Nobody’s perfect. If we limited our interactions to people who were, then we wouldn’t have many interactions at all. Business is different though. When you work with someone, you’re taking a risk on them. You want their background to be as clear as possible—but sometimes it isn’t. When you do uncover something in their history, you might be a bit torn about it. Past behavior might be an indicator of future behavior, but only that—an indicator. It isn’t a guarantee. You don’t want to turn down an ideal business connection over something that might be an anomaly.
Finding red flags is easy if you have the right technology. It’s determining their value that’s hard, especially when you’re dealing with the heavily regulated financial industry. While some red flags are obvious issues that can’t be ignored, others may be false flags. Technology can help you know when to look deeper and when to ignore those false flags.
Red Flags Versus False Flags in Investigations
If you’re in the business world long enough, you’re going to have a history. Even if someone always behaves ethically, they can become involved in investigations or legal actions simply based on who they worked with. When you’re seeking out information on someone as part of an extreme vetting test, there are some things you can brush off, while there are other red flags you just can’t ignore. Some of those red flags include:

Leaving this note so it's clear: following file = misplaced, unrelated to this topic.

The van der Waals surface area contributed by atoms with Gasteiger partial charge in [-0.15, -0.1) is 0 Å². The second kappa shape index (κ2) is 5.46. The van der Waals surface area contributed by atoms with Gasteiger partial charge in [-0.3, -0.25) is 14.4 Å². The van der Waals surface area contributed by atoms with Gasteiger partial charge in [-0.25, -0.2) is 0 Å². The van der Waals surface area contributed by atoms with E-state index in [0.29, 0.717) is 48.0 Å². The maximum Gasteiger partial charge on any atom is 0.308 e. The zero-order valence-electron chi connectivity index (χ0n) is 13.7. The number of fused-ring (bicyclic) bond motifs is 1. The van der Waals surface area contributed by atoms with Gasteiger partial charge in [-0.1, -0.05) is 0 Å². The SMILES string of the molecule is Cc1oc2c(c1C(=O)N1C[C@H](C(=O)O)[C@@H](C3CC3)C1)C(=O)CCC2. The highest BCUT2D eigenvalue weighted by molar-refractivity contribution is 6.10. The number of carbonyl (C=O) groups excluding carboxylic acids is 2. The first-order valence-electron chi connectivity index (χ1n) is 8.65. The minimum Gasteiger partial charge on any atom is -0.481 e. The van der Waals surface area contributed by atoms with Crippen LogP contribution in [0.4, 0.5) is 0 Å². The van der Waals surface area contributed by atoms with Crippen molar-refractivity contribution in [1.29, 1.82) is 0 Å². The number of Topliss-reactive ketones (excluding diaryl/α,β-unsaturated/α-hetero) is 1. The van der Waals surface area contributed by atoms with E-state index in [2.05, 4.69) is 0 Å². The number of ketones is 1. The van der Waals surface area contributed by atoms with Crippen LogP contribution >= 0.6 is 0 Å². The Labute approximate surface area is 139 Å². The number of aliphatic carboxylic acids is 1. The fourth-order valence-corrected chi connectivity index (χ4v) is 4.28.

- Direct involvement in prior SEC investigations for companies they’ve worked with – Many companies may be investigated by the SEC, but if your candidate comes up as a named entity in that investigation, it should be a cause for concern.
- Prior censures or actions on their licenses – Someone who holds a professional license in a financial or legal capacity is expected to adhere to codes of ethics. In some cases, ethical violations will get that individual censured while still allowing them to practice. That means they may have a valid license, but a shadowy past.
- Individual actions under the FCPA – The FCPA has provisions to keep companies from engaging in graft and bribery, and provisions for individuals. A person who has been directly fined under those provisions for individuals is high risk, as they’re considered a direct cause of the violation.
- Falsified or “bloated” credentials – Some credentials are standard and required, like a Series 7 License. Others are optional and show a higher level of expertise in a specific entity. Both types should be easy to verify through the specific issuing entity. If they can’t be verified, that should be a cause for concern.
- Material misrepresentation – Some prior law enforcement interactions might be forgotten, but others can’t. If someone claims they have no criminal history, and the record shows a speeding ticket, that’s not a material misrepresentation. It’s far more likely they either forgot about it or didn’t think it applied. However, if they have felony convictions, it’s hard to claim they “forgot” or didn’t think they were relevant to the investigation. It’s much more likely they were intentionally trying to conceal the crime.